Low back pain is a major cause of disability,1 leading to considerable healthcare expenditure around the world, especially in high income countries.2 The difficulty in providing a definitive diagnosis for most presentations of back pain has given rise to the term “non-specific low back pain,” which is generally considered to be benign and can be managed in a primary care setting.3 Some patients, however, present with low back pain as the initial manifestation of a more serious pathology, such as malignancy, spinal fracture, infection, or cauda equina syndrome. Spinal fracture and malignancy are the most common serious pathologies affecting the spine. In patients with low back pain presenting to primary care, between 1% and 4% will have a spinal fracture4 and in less than 1% malignancy, whether primary tumour or metastasis, will be the underlying cause.5

Identification of serious pathologies, when they exist, is important in the clinical assessment and further assessment and specific treatment is usually required, particularly for malignancy.6 7 For instance, early detection of spinal malignancy could prevent further spread of metastatic disease.8 Identification of spinal fracture will prevent the prescription of treatment such as manual therapy, which is contraindicated,9 as well as progress the patient towards further testing and treatment of underlying disease (such as osteoporosis). Despite the potential consequences of a late or missed diagnosis of these serious pathologies, their low prevalence in primary care settings does not justify routine ancillary testing of patients presenting with low back pain. For this reason, accurate screening tools to aid clinical decisions about when to refer for further testing are paramount.

Most clinical practice guidelines for back pain recommend the use of red flags to help identify those patients with a higher likelihood of spinal fracture or malignancy who then become candidates for more extensive diagnostic investigations. There is confusion, however, as the guidelines have produced different lists of red flags to screen for spinal fracture and malignancy. Eight of the guidelines6 10 11 12 13 14 15 16 investigated by Koes and colleagues in their review of back pain guidelines,3 endorsed 26 red flags for fracture and 27 for malignancy. None of the eight guidelines endorsed the same set of red flags, for either condition, so it is unclear what clinicians should use in clinical care. Additionally, guidelines generally provide no information on diagnostic accuracy of the endorsed red flags, which limits their value in clinical decision making. Adding to the uncertainty, the same agency can provide inconsistent information on red flags. For example, the National Institute for Health and Care Excellence clinical guideline on the early management of persistent non-specific low back pain4 does not endorse red flags, whereas the group’s clinical knowledge summary for the management of low back pain does.17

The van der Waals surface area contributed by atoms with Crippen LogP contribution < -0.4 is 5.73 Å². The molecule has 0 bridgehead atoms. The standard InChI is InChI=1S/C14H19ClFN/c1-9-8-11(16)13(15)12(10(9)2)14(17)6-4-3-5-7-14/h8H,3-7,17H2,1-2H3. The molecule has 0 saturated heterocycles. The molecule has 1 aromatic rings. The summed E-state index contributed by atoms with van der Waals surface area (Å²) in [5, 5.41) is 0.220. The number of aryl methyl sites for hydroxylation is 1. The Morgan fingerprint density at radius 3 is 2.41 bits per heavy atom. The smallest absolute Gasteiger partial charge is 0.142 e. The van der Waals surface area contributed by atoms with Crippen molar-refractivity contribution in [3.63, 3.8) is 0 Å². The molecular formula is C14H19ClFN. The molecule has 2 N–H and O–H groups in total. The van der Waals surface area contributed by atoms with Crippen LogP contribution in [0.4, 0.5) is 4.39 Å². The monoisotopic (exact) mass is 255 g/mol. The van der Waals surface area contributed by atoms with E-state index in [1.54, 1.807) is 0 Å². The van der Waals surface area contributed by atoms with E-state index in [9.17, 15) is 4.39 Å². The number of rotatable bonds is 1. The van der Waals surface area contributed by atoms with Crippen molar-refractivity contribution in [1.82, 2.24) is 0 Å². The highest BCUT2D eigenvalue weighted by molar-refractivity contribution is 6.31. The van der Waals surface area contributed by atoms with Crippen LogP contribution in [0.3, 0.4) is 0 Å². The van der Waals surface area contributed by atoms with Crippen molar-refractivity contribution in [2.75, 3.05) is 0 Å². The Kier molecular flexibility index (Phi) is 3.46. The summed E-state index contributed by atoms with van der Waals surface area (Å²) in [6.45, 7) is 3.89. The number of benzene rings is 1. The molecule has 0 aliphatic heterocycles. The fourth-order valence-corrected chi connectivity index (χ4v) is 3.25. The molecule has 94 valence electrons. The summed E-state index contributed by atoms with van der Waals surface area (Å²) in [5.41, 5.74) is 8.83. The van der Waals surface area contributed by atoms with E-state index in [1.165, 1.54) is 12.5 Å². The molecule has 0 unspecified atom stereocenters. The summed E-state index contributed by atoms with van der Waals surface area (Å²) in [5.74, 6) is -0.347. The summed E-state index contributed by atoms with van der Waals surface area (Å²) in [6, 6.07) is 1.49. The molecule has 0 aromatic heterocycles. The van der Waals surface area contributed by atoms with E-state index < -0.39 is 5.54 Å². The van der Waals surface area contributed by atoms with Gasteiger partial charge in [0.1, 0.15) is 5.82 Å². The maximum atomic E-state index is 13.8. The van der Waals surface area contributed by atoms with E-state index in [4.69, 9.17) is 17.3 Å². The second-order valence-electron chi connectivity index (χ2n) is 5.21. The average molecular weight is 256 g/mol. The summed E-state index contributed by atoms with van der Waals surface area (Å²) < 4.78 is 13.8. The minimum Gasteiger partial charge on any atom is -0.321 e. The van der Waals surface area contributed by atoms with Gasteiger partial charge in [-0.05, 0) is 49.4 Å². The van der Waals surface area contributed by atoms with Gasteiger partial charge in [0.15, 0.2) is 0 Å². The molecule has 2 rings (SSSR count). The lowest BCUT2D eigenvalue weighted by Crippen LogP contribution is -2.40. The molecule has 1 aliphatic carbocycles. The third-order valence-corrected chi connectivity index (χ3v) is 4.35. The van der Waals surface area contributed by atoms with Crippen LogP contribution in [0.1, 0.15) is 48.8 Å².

To resolve the uncertainty around application of red flags in clinical practice, we conducted two Cochrane diagnostic test accuracy reviews assessing the accuracy of red flags to screen for the most common forms of serious pathology—spinal fracture and malignancy—in patients with low back pain.4 5 We have provided a distilled summary of both reviews to help guide clinical decision making.


Data sources

For the Cochrane diagnostic test accuracy reviews, we searched Medline, OldMedline, Embase, and CINAHL (Ebsco) for eligible studies from the earliest record up to 7 March 2012. The search was updated to include studies up to 1 October 2013. The searches used combinations of terms related to the patient population, history taking, physical examination, and the target condition and was developed in collaboration with a medical information specialist. Forward and backward citation searches were completed.